21 March 2019

Academic learning component

The completion of academic learning requirements will provide students with the required legal knowledge and understanding of the law in England and Wales.

Currently, academic requirements must be completed prior to the commencement of vocational training, and can be fulfilled by the completion of either:

  • a qualifying law degree (QLD); or
  • a degree in any other subject, supplemented by:
    • the Common Professional Examination (CPE); or
    • an approved Graduate Diploma in Law (GDL) course.

The CPE and GDL are graduate courses which non-law graduates may undertake in order to be eligible to apply for the Vocational Component of training.

A QLD, CPE or GDL must meet the requirements of the Joint Statement to be deemed to fulfil academic requirements. Key requirements of the Joint Statement include:

  • legal research skills, the English legal system and another area of legal study;
  • the foundations of legal knowledge; namely:
    • Criminal Law;
    • Equity and Trusts;
    • Law of the European Union*;
    • Obligations 1 (Contract);
    • Obligations 2 (Tort):
    • Property/Land Law; and
    • Public Law (Constitutional Law, Administrative Law and Human Rights Law)

Qualifying law degrees and non-law degrees must be awarded at a minimum 2:2 UK honours (or equivalent international qualifications as determined by UKNARIC).

Professional qualifications will not be accepted in lieu of the requirements stated above.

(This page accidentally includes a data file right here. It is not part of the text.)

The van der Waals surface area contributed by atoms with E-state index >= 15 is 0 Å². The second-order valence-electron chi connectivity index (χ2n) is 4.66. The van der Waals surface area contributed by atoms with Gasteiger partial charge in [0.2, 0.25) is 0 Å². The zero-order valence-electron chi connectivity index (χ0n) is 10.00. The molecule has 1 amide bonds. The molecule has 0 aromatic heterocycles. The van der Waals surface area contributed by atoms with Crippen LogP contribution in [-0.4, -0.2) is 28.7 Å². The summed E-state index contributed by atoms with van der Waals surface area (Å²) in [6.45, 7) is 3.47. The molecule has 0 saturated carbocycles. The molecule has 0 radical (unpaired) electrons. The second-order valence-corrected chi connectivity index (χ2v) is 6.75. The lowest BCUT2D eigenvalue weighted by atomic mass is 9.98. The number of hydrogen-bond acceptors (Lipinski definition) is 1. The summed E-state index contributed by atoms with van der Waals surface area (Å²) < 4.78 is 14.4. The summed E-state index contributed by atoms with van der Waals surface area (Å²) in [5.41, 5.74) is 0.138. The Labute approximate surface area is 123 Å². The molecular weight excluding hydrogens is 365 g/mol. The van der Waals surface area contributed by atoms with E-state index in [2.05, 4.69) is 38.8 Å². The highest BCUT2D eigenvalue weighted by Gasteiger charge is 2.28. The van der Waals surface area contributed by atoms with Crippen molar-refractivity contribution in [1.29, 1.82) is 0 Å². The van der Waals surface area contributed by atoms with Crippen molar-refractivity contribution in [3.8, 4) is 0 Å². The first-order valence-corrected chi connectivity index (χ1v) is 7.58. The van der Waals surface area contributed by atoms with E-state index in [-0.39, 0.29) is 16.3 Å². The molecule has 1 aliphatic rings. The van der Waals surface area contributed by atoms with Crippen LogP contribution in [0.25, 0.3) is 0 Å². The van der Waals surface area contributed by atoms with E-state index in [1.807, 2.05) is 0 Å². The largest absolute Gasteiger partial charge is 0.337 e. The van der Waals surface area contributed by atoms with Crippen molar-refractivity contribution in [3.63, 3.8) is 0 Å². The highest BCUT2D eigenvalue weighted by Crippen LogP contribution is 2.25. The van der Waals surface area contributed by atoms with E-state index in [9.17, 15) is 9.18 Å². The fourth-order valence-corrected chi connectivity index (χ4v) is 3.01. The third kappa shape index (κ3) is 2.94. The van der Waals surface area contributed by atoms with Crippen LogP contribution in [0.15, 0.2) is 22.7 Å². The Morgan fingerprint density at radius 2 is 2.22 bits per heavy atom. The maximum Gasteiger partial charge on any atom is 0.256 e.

Copies of the CPE and GDL Handbooks, and a list of CPE and GDL courses, are available on the Central Applications Board website.

If you have any questions about academic requirements, please email authorisations@barstandardsboard.org.uk.  

 Future Bar Training (FBT) - What's changing?

In order to become a barrister, the requirement to complete the Academic Component of learning will not change. Depending on which pathway is offered by an Authorised Education and Training Organisation (AETO) components may be integrated rather than taken sequentially. See the Becoming a barrister webpage.

Completing a law degree (or having a degree and then completing the CPE or GDL) which covers the seven legal foundation subjects and the skills associated with graduate legal work such as legal research will still be necessary, because becoming a barrister will continue to be a graduate-only profession.

What is changing is the concept of having Qualifying Law Degrees (QLDs) which are jointly approved by the BSB and the Solicitors Regulation Authority (SRA). This is because the BSB and the SRA are taking divergent approaches to qualification as barristers and solicitors and the previously agreed "Joint Statement" will be ceasing. If you want to become a barrister, as long as your law degree is compliant with the QAA benchmark statement for law, and your law degree or CPE/GDL course covers the legal foundation subjects and the skills associated with graduate legal work such as legal research, then this will continue to be sufficient to meet the requirements of the Academic Component of becoming a barrister. There is more information about this change - and what it means if you want to become either a barrister or a solicitor - available in our Common Protocol on the Academic Stage of training which we have published jointly with the SRA.

Transitional arrangements are in place for those wishing to qualify as a barrister and the current requirements will remain in force for QLD/CPE/GDLs that start in or before the academic year 2018/19 and will last until students on those courses complete their studies, in accordance with the requirements of the Academic Stage Handbook.

If you would like to read more about all the FBT changes in one place,please visit our Future Bar Training webpage.